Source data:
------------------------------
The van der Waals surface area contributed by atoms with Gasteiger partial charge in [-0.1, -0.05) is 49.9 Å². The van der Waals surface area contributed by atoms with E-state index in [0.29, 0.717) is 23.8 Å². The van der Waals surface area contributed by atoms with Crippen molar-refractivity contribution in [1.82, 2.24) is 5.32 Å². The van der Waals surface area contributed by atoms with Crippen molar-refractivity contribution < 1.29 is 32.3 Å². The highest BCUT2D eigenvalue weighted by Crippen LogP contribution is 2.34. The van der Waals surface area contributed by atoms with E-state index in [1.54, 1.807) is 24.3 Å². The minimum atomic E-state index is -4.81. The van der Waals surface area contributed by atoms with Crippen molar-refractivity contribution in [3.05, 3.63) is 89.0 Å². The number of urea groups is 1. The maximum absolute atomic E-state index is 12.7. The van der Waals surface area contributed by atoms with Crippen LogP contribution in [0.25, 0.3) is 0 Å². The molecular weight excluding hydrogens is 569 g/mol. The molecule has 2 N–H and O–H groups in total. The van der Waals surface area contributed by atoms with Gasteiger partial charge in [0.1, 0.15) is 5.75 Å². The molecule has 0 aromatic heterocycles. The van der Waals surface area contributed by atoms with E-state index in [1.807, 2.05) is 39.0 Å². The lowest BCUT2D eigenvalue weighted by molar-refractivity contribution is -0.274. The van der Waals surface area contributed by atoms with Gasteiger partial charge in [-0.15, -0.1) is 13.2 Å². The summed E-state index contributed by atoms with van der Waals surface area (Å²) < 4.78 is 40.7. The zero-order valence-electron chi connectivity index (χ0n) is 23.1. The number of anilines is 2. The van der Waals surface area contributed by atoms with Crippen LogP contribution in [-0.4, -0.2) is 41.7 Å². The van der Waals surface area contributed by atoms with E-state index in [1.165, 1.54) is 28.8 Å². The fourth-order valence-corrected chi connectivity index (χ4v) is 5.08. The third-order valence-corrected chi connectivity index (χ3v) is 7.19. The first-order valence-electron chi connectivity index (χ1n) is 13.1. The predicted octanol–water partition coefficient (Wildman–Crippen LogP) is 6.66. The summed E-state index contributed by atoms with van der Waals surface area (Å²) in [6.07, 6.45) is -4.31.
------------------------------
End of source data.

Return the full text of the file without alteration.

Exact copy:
The van der Waals surface area contributed by atoms with Gasteiger partial charge in [-0.1, -0.05) is 49.9 Å². The van der Waals surface area contributed by atoms with E-state index in [0.29, 0.717) is 23.8 Å². The van der Waals surface area contributed by atoms with Crippen molar-refractivity contribution in [1.82, 2.24) is 5.32 Å². The van der Waals surface area contributed by atoms with Crippen molar-refractivity contribution < 1.29 is 32.3 Å². The highest BCUT2D eigenvalue weighted by Crippen LogP contribution is 2.34. The van der Waals surface area contributed by atoms with E-state index in [1.54, 1.807) is 24.3 Å². The minimum atomic E-state index is -4.81. The van der Waals surface area contributed by atoms with Crippen molar-refractivity contribution in [3.05, 3.63) is 89.0 Å². The number of urea groups is 1. The maximum absolute atomic E-state index is 12.7. The van der Waals surface area contributed by atoms with Crippen LogP contribution in [0.25, 0.3) is 0 Å². The molecular weight excluding hydrogens is 569 g/mol. The molecule has 2 N–H and O–H groups in total. The van der Waals surface area contributed by atoms with Gasteiger partial charge in [0.1, 0.15) is 5.75 Å². The molecule has 0 aromatic heterocycles. The van der Waals surface area contributed by atoms with E-state index in [1.807, 2.05) is 39.0 Å². The lowest BCUT2D eigenvalue weighted by molar-refractivity contribution is -0.274. The van der Waals surface area contributed by atoms with Gasteiger partial charge in [-0.15, -0.1) is 13.2 Å². The summed E-state index contributed by atoms with van der Waals surface area (Å²) < 4.78 is 40.7. The zero-order valence-electron chi connectivity index (χ0n) is 23.1. The number of anilines is 2. The van der Waals surface area contributed by atoms with Crippen LogP contribution in [-0.4, -0.2) is 41.7 Å². The van der Waals surface area contributed by atoms with E-state index in [1.165, 1.54) is 28.8 Å². The fourth-order valence-corrected chi connectivity index (χ4v) is 5.08. The third-order valence-corrected chi connectivity index (χ3v) is 7.19. The first-order valence-electron chi connectivity index (χ1n) is 13.1. The predicted octanol–water partition coefficient (Wildman–Crippen LogP) is 6.66. The summed E-state index contributed by atoms with van der Waals surface area (Å²) in [6.07, 6.45) is -4.31.